English Honors 11
April 6, 2010
No Country for Old Men: A Comparative Review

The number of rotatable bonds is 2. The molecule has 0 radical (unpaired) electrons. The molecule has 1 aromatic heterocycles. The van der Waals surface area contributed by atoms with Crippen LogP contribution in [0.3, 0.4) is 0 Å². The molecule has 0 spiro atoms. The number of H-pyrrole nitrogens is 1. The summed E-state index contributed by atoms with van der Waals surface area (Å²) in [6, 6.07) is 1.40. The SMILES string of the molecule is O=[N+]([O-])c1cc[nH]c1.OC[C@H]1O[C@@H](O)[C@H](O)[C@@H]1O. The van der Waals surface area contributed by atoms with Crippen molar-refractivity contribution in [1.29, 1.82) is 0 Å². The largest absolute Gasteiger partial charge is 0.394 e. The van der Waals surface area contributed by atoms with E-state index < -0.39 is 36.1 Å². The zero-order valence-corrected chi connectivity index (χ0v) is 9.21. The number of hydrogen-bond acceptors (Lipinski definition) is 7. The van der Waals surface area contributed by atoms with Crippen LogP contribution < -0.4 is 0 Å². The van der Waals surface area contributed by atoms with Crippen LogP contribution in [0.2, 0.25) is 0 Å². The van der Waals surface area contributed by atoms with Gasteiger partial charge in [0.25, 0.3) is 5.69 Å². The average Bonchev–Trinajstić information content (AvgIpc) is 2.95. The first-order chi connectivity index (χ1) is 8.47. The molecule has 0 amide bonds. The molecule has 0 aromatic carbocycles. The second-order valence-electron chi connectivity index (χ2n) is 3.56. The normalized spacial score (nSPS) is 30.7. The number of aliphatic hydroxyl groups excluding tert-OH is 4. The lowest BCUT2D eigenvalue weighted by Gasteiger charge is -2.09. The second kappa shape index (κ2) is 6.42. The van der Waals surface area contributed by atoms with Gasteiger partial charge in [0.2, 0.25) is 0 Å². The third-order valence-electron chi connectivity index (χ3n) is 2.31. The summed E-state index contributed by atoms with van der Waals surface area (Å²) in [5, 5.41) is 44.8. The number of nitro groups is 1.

Cormac McCarthy reveals a soulless America in his 2005 novel No Country for Old Men, which depicts a country unfit for anyone, especially old men. The Coen brothers’ script of the 2007 film follows the novel almost scene for scene, showing a point in time when the last vestiges of frontier morality have been washed away by a pitiless modern crime wave fueled by drug profits. Both movie and book offer glimpses of a huge, mysterious pattern that readers and viewers, as well as the characters, cannot see, a pattern only God could see- if he had not packed up and gone home. Sometime in the mid-sixties, after mowing every yard in their neighborhood, little Joel Coen saved enough money to buy a Vivitar Super-8 camera for him and his brother Ethan. They were soon proud filmmakers, and produced their first movie, Zeimers in Zambia. Loaded with amateur special effects, the film featured a “spectacular” shot of a man parachuting from a plane, the boys using miniatures and a white sheet as a background. The problem was, their suburban Minnesota home was nowhere near a flight path, so they had to wait for weeks to get a shot of a plane passing overhead. This kind of patience, present in them even as children, was just one of the qualities that would establish them as modern cinematic marvels (Brent 2). After finishing college the pair began patiently forging their niche in the film industry. With Hollywood budgets growing grossly obese, the idea of making an independent film appealed hugely to the Coens. They spent a year or two pounding the pavement in search of investors for their own feature film Blood Simple. Unsettling and stylish, the film was a huge critical success, and helped usher in the era of the independent film. From this point on their success only grew, producing man big hits such as O’ Brother Where Art Thou? (Biography.com 1, 2, 3). Cormac McCarthy’s works reveal the shadows of human nature, but Cormac had a surprisingly conventional childhood. He was born in Providence, Rhode Island on July 20, 1993. McCarthy grew up in the Catholic Church and attended Catholic high school, and enrolled at The University of Tennessee in 1951. After one year he enlisted in the U.S. Air force and served four years in Alaska before returning to the university, but soon left in 1960 to pursue his writing career. He spent most of his early life traveling around with various grants he won for writing. In 1976 he moved to El Paso, Texas and has pent the remaining part of his life in the Southwest writing (Priola 1 and 2). His past books were hailed for having elevated the western from a pop amusement to a high-art form and he was designated as Hemingway and Faulkner’s sole legitimate successor. He might have been wise to let his writing hand to be removed at the wrist and embalmed and bronzed, but instead he decided to have some nasty fun and write like a person who is still alive, shedding the murky, grand philosophizing that bogged down his last two books for a sleeker, slimmer linguistic manner and a darting movie-ready narrative that rips along like hell on wheels because it has no desire to break new ground, only to burn rubber (Priola 3). Misguided souls will say that No Country for Old Men is out for blood, focused on vengeance and unconcerned with the larger world outside a standard-issue suspense plot. Those people, of course, are deaf, dumb and blind to anything that is not spelled out between commercials on dying TV networks. Set in 1980 in west Texas, where the chase is on for stolen drug money. The film and book both appeal to America’s bloodlust for the easy fix and are also very entertaining. But what do the criminal acts of losers in a flyover state have to do with the life of the mind? Plenty as it turns out. The so-called codger representing the law and order is Sheriff Ed Tom Bell, played...
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